Thanks, Mike. I did read your extensive music comparison between broadcast and DVD versions for "The Execution File". But those video comparisons of the opening is what I was looking for. I thought I had seen them here sometime back.

What songs were there in "Presenting... in the Center Ring... Murder"????

by John Chergi Mon May 08, 2017 12:29 am

I remember Dr. Danworth saying in the episode that if he didn't give Tommy the drugs then he would just go to a Doctor or another person. My guess Dr. Danworth could monitor Tommy and was concerned for him. A Very Personal Matter was a mediocre episode but it was an interesting issue to explore. Instead of killing off Tommy early in the episode, it might have made some sense to show Tommy's life. Why was he so depressed? What was his daily routine like? Could his father have saved him? Maybe, Tommy wanted to die with how he let himself go. They talked about him being underweight. Dr. Danworth had a young daughter around Tommy's age die from drug use. He probably could see Tommy was heading down a bad path. JC

by Mr. Mike Mon May 08, 2017 9:45 am

Regarding the music in "Presenting... in the Center Ring... Murder," according to my review of the episode:

There is music editing in the DVD release of this episode. According to Jeff, the instrumental "Tie a Yellow Ribbon" music in the beginning of the circus scene in Act IV has been replaced with generic circus music on the DVD. The 2 versions sync up again with the same music as the circus act continues, then they have more instrumental music replacement on the DVD in the final part of the circus act right before the normal dramatic score kicks in with Wo Fat pointing out the Reynaldos and their gun on the high wire.

by ringfire211 Mon May 08, 2017 9:25 pm

John, yes I understand Danworth's reasoning for prescribing the drugs for Tommy as a means to monitor him and keep him close so that he doesn't go elsewhere looking for a fix. But ultimately Savio didn't cause Tommy's death, Danworth did. I guess that's what bugs me about the ending - old man Riordan is getting ready to avenge his son's death by feeding those drugs to Danworth when McGarrett bursts in telling him to stop because they just arrested Savio. And I'm thinking so what?? He didn't do anything to Tommy. The prescription was from Danworth. Okay, so you arrested a bad doctor but that doesn't change the situation between Riordan and Danworth. That's why I wish there had been come connection made earlier between Savio and Tommy. I know that McGarrett also shows Riordan proof that Danworth's own daughter had OD'd so Danworth knew what Tommy was going through and was trying to help him - that convinces Riordan to let Danworth go. But the Savio inclusion doesn't work for me. McGarrett telling Riordan that they got the bad doctor (Savio), meaning Danworth is the good guy just bugs me. Savio is irrelevant here. That's why I wanted some opinions if anyone thought that maybe Savio had something to do with Tommy's death.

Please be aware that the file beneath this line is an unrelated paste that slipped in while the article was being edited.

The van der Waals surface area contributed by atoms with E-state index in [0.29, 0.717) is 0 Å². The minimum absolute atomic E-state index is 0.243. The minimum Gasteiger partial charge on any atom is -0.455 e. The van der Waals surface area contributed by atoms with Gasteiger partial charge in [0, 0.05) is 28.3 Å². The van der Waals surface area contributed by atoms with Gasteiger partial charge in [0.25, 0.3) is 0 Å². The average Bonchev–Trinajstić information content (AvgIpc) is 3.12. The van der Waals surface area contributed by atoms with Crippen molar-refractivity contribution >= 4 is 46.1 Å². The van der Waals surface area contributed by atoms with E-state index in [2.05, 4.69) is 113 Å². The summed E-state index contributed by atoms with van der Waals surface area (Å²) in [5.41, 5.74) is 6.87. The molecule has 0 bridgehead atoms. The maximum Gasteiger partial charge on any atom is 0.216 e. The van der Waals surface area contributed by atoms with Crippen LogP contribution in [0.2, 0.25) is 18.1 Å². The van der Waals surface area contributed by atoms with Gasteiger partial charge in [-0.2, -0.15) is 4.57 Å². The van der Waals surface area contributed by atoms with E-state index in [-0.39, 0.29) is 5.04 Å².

by ringfire211 Mon May 08, 2017 9:34 pm

Ok Mike, I see. I wouldn't even remember if the "Tie a Yellow Ribbon" tune was or wasn't there originally. And I know that tune very well! I hadn't seen it in syndication for a long time so I just accept whatever is on the DVD.

by John Chergi Sat May 13, 2017 4:28 pm

The way it was written...I don't think you will ever get satisfactory answers to your questions in A Very Personal Matter. It seemed Tommy was depressed and lost his will to soldier on in this cold world. As when somebody dies young and unexpectedly, people get emotional and look for somebody to blame. McG could have let it go when the Doctor Danworth was cleared of wrongdoing. Instead, he doggedly pursued Dr. Danworth really with no evidence on him. It was a rare misfire by McG who uses his intelligence and instincts to solve cases. Agree A Very Personal Matter average episode but I liked some of the issues it explored. JC

by John Chergi Sun May 28, 2017 5:11 pm

Found my Season 11 Classic HFO DVD and re-watched A Very Personal Matter. It mentions that Tommy died from a massive overdose of quaaludes prescribed by Dr. Danworth. At the inquest, Dr. Danworth was cleared as the decider stating Tommy died of his own hand and he would have just found the drugs elsewhere.
You are right nothing suggests Dr. Savio involved in giving prescriptions to Tommy. McGarrett was wrong about Dr. Danworth and I'm glad nobody was killed at the end. JC